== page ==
Into the dough on the second turn (a la Tartine methods), I tossed in some hulled millet. The "bulk barn" where I bought it gives out recipe cards for a simple millet porridge, suggesting that it can be "cooked as you would rice", with a ratio of water to millet of 3.5:1. I didn't precook my millet this time, but it probably would be best to do so. Uncooked millet probably would make a nice crunchy topping for a crust (think sesame seeds) but I just stirred it into the dough this time. The bulk barn never tells you where the product you are buying was grown or transported from (even if I'm not a locovore, I still like to know). But they do make the claim that millet is the "least allergenic and most easily digestible of all grains", and that it is high in B-complex vitamins and is "the most well balanced in essential amino acids among all grains".
I've heard that before. But I've also heard it for quinoa and amaranth.
Burton, Wallace and Rachie (Crop Science: 12.2.187-188 (1971)) tested pearl millet and found it to be equal or superior to wheat, corn, sorghum and rice in protein and oil content, with similar amounts of calcium and phosphorus, and more iron than any other grain. It is deficient in lysine (like wheat). The starch is similar to sorghum and corn. The oil contains more palmitic, stearic and linolenic and less oleic and linoleic fatty acids than corn oil.
Diet is an immense mystery. So much is unknown. Our gut is a black box.
Bajra has been described as very sweet, nutty, with a slight bittersweet aftertaste. I don't taste the aftertaste. In addition to starches, it contains arabinose and xylose, and pentose bound with the cellulose. It will come as no surprise to anyone who is familiar with Sandor Katz's Wild Fermentation that millet is healthiest when properly fermented. I suppose a millet flour sourdough would be the best way to make a fermented millet bread (instead of having a whole wheat flour sourdough as I've done here).
Here's the breakdown of the breads:
Dough #1 (enough for 2 loaves, to give away to my sweetie and my friends)
- 600g All Purpose Flour
- 200g Whole Wheat Flour
- 200g Millet Flour
- 200g Tartine Starter (50:50 ap:ww, at 100% hydration)
- 750g water
- 20g salt
- 150g hulled millet
- 600g Whole Wheat flour
- 400g Millet flour
- 200g whole wheat starter (100% whole wheat, 100% hydration)
- 850g water
- 20g salt
- 150g hulled millet
The wild yeast starter I used was actually quite old: I had refreshed it a couple of days ago and immediately stuck it into the fridge. Last night I pulled it out to refresh it again, and noticed that although there was some hooch in the mix, it really hadn't risen at all.
|My wild yeasts have suffered lately, having been moved from the cellar to get ready for the renovations.|
I didn't turn it more than 3 times, then I went to bed and let it bulk ferment 4 hours without turns. When I awoke, I divided and formed the dough, and let it proof another 4 hours. Not exactly Tartine methodology, to be sure: so if the bread fails, I thought, it is due to my many failures at following the proper schedules.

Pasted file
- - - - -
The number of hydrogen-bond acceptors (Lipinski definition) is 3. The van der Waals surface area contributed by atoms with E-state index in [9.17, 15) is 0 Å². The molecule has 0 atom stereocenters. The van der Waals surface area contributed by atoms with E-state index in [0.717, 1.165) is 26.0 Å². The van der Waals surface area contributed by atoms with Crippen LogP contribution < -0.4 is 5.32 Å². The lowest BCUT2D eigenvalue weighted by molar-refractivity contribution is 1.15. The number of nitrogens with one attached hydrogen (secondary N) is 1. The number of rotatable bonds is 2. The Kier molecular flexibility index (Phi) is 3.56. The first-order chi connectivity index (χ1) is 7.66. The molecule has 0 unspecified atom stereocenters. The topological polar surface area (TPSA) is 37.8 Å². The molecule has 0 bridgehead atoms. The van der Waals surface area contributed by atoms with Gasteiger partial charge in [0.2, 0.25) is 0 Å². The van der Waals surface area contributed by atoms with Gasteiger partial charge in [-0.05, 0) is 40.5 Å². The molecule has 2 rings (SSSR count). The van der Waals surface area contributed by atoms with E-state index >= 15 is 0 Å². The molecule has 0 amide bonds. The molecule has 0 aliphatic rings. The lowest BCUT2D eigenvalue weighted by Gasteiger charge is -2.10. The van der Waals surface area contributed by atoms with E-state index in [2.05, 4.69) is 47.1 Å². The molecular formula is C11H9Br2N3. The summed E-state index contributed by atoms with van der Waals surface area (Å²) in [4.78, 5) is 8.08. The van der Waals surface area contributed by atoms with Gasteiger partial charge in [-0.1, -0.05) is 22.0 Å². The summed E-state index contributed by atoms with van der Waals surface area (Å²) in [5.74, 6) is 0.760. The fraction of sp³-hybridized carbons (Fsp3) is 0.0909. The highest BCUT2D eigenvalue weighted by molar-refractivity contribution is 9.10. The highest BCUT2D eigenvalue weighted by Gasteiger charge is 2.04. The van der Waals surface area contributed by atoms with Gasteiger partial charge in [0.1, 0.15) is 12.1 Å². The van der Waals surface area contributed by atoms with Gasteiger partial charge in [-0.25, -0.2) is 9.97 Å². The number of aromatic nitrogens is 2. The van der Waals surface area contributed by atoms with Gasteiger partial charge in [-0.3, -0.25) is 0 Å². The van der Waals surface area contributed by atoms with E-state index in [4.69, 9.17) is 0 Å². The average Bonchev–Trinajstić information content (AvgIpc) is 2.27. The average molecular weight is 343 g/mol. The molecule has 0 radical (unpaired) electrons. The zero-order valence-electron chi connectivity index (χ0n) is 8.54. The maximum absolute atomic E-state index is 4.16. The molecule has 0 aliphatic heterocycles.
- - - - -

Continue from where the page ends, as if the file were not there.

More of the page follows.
Not much rise, despite the long bulk fermentation and proofing. A very strange fermentation pattern in the crumb.
But the bread tastes good. It seems to be best warm, and great with peanut butter. However, peanut butter is even lower in lysine than wheat and millet: not a good choice to balance the amino acids of this bread. Cheese would be better for you. Maybe one should add Parmesan to the millet.
This millet bread stales quickly, possibly because of the oils.
Notes to Myself
- The taste of millet is certainly interesting, but I really think that this bread is one you must eat the same day it is made, preferably warm. Maybe that is another reason why the flatbreads have enjoyed popularity.
- Try the traditional millet flatbreads once. Perhaps the problem here isn't the yeast but the millet flour itself: maybe it doesn't want to rise.
- Next time you try this wild-yeast version, make sure the wild yeast is in fine form. Keep the millet flour to around 1/3 the total wheat dough. Keep it well hydrated (>85%) if you are using only whole wheat for the other 2/3. Alternatively, you could soak the millet seeds overnight, that might add enough moisture to the mix that you could remain at 85%. Mix the flours thoroughly before adding them to the water.
- Try adding parmesan cheese to soaked millet seeds (or ricotta to bajri dough) to balance the amino acid profile, to make a millet cheesebread
- The idea of fermenting the millet flour is an interesting one: certainly this will change the pH of the mixture. I am admitting my ignorance of the way in which proteins will change their electrical charge in different acid or base mixtures. My concern here is with increasing the lysine content of the dough, trying to balance the amino acids, making them more bio-available, etc. What does fermentation do to this? I suspect that when I was making this dough, something in the bajri interacted with the water, causing it to firm up like a mudball, and I believe that this was the amino acids combining chemically or electrically with the water to form tight bonds: it felt as though the bajri WANTED to be a flatbread. I don't know how else to describe it. How to change this property of the flour (if indeed that is a laudable goal) would take tons more research.